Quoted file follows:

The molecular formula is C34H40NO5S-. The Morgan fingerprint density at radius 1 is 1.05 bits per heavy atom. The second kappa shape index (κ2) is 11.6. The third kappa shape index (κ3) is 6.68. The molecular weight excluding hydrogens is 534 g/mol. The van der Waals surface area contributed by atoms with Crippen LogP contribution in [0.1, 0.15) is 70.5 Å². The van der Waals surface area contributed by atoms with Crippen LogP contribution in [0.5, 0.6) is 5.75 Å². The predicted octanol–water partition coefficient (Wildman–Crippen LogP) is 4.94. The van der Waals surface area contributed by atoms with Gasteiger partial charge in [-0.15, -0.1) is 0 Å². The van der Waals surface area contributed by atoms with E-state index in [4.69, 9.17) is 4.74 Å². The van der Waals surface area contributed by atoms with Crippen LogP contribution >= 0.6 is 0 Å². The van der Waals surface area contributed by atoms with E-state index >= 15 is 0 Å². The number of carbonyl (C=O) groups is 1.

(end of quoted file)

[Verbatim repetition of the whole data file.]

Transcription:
The molecular formula is C34H40NO5S-. The Morgan fingerprint density at radius 1 is 1.05 bits per heavy atom. The second kappa shape index (κ2) is 11.6. The third kappa shape index (κ3) is 6.68. The molecular weight excluding hydrogens is 534 g/mol. The van der Waals surface area contributed by atoms with Crippen LogP contribution in [0.1, 0.15) is 70.5 Å². The van der Waals surface area contributed by atoms with Crippen LogP contribution in [0.5, 0.6) is 5.75 Å². The predicted octanol–water partition coefficient (Wildman–Crippen LogP) is 4.94. The van der Waals surface area contributed by atoms with Gasteiger partial charge in [-0.15, -0.1) is 0 Å². The van der Waals surface area contributed by atoms with E-state index in [4.69, 9.17) is 4.74 Å². The van der Waals surface area contributed by atoms with Crippen LogP contribution >= 0.6 is 0 Å². The van der Waals surface area contributed by atoms with E-state index >= 15 is 0 Å². The number of carbonyl (C=O) groups is 1.